Like any telenovela, ‘La esclava blanca’ has a good dose of love, revenge and betrayal. However, there is an element that differentiates it: the context in which the story takes place: the last years of slavery in Colombia.
Slaves crammed into a story scene.
In that sense, it seems worthy to praise that the writers have been releasing information on the subject in the chapters, so that curious people like me, we went to the Internet to impregnate ourselves with everything related to slavery in the country. I like that they have remained very faithful to the historical reality, with the Freedom of Wives Act of 1821 as one of the axes of the telenovela (although without mentioning the reform of 1839 that was a step back from what was approved in 1821) , as well as having made various winks to real people, champions of the struggle for the abolition of slavery, such as José Manuel Restrepo, Domingo Briceño and Ildefonso Menéndez. Although the writers have remained very faithful to the historical framework, I am surprised that the slaves of the soap opera know how to read and write, something that I doubt that the slaves of the 19th century knew how to do.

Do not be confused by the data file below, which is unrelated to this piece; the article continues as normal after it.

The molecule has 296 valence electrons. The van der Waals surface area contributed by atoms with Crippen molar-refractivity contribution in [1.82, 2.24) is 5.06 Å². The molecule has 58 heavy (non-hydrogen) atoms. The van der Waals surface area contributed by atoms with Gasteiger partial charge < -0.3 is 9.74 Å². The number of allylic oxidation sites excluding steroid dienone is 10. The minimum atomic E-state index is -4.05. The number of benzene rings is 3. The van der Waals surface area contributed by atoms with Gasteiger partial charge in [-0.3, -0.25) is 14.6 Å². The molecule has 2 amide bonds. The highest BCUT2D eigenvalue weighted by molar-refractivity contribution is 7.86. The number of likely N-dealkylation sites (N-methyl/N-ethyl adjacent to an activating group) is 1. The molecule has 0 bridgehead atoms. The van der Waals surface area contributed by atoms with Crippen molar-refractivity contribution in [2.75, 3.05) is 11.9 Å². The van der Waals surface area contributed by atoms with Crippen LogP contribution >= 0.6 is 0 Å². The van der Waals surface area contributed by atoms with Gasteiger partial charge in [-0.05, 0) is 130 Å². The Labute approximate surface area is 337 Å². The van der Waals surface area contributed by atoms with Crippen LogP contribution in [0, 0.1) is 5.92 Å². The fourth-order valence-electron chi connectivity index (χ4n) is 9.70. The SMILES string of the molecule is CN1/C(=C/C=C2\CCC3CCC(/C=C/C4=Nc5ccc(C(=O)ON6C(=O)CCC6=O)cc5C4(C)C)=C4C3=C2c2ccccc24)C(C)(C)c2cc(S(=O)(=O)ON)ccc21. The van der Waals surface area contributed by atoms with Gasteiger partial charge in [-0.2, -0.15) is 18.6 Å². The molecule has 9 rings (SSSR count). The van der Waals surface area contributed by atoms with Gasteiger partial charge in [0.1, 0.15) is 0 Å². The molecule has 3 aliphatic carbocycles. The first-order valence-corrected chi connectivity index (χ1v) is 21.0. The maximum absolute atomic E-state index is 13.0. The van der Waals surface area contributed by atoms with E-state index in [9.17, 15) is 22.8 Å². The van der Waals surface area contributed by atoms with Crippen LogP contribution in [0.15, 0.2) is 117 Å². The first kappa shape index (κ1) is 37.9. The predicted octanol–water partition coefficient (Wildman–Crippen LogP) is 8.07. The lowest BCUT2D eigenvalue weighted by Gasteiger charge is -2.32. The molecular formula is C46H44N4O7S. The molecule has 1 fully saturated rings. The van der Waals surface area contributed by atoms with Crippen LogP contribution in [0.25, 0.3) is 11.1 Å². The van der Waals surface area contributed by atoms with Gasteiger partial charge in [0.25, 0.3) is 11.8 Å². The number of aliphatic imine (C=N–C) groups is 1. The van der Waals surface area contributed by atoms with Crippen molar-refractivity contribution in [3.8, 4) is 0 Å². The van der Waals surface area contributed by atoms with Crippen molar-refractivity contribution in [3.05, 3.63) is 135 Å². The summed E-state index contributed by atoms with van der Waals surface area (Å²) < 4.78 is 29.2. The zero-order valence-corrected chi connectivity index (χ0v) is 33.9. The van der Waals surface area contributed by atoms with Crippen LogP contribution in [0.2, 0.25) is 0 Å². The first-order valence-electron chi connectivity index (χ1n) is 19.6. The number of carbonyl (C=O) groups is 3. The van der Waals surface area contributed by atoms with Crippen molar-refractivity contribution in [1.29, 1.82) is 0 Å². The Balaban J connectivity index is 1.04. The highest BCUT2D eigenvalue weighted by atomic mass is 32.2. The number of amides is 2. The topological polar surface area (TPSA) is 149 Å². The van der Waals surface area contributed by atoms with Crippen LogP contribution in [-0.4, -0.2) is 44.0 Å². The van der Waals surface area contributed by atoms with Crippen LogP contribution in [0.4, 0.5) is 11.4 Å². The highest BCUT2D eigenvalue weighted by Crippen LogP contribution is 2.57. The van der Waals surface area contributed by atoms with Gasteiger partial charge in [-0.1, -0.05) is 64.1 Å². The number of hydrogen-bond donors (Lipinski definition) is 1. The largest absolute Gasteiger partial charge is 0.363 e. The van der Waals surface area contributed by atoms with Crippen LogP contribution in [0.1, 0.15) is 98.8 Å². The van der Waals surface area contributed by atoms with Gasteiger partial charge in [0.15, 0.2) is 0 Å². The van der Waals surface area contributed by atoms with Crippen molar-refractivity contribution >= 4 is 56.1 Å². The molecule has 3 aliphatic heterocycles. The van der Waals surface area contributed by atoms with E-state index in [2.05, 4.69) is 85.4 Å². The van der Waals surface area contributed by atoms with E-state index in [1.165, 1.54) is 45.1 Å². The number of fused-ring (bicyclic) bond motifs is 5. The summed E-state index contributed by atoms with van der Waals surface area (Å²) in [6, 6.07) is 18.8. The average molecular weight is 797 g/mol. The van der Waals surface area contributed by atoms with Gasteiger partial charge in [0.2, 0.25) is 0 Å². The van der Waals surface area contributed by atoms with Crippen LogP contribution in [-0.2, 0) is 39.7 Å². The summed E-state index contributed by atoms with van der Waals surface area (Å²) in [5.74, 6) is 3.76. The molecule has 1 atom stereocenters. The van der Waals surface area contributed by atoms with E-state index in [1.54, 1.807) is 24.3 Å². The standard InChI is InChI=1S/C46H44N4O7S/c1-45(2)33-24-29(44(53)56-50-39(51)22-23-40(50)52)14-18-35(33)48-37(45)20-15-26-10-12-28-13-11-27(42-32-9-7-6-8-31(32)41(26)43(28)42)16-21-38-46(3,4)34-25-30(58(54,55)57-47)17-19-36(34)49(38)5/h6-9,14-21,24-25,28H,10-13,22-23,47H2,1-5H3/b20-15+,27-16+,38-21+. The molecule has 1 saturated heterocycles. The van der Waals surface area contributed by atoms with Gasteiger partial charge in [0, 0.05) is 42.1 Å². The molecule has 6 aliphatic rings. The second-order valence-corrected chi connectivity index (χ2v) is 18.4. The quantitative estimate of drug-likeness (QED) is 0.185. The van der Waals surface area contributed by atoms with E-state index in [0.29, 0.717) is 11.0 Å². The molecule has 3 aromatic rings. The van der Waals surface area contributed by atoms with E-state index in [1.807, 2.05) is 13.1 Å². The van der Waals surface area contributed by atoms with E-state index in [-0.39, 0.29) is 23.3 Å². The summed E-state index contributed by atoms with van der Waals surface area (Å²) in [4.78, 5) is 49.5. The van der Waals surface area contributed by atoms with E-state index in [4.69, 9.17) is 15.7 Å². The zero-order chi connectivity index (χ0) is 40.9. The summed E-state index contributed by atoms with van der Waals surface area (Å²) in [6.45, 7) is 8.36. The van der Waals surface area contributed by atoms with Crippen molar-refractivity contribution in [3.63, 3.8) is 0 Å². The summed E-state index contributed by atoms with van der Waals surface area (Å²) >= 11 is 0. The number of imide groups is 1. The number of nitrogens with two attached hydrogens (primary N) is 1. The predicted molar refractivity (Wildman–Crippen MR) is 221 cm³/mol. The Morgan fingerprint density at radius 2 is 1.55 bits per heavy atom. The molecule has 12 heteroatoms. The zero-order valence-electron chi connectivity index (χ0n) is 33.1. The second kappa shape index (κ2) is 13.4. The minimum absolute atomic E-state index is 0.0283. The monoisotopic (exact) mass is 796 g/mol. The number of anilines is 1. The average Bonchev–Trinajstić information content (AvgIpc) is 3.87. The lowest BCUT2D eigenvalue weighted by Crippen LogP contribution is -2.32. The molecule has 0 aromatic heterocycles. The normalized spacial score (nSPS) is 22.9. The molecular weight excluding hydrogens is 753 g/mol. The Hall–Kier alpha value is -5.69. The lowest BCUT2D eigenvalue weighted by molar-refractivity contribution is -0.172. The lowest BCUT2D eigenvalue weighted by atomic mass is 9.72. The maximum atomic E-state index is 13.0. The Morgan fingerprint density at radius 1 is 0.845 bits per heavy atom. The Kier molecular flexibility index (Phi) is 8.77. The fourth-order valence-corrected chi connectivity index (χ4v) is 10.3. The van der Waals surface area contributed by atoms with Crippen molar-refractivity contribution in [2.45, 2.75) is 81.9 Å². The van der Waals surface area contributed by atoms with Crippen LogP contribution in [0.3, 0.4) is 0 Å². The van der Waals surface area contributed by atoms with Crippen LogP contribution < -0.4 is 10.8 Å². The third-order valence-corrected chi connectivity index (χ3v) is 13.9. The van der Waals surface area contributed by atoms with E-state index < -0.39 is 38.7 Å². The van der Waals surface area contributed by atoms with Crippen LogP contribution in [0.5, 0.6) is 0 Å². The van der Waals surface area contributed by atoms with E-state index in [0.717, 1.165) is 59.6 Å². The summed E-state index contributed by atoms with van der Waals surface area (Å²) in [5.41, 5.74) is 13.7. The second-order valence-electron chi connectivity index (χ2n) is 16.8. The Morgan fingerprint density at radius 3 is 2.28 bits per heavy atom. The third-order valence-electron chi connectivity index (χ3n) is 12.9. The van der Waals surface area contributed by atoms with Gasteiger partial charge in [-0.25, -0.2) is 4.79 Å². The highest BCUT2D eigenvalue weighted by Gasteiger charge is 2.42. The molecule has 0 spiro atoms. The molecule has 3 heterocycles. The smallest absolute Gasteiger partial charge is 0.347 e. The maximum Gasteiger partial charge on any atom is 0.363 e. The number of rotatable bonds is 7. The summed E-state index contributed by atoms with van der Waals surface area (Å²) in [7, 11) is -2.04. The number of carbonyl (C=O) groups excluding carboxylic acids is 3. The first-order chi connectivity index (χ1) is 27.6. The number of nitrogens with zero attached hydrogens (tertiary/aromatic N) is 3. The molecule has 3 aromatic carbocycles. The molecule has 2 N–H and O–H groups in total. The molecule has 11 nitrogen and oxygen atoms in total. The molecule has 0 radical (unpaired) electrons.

For the rest, the writers have been able to reflect, among other things, how slaves were treated as merchandise (they were bought and sold as if they were potatoes and were not worth anything in the eyes of justice), the conditions in which they worked (from sun to sun and only for a plate of food and roof, in an overcrowded or barracks), how they managed to become freedmen through the manumission (or what is the same, buy their own freedom to its owner), the severe punishments those who were confronted for disobeying or doing something that the master did not like, or the union that finally made the Black Cause triumph and for abolition to be achieved in 1852. Surely today, all this of slavery would seem unthinkable, but not We can forget that it existed, for better or for worse, and on that basis we must take into account more than ever that everyone, regardless of our skin color, we are equal in terms of rights. We are all people. It is very sad also that slavery continues to exist today, although in other ways (think of trafficking in women, for example).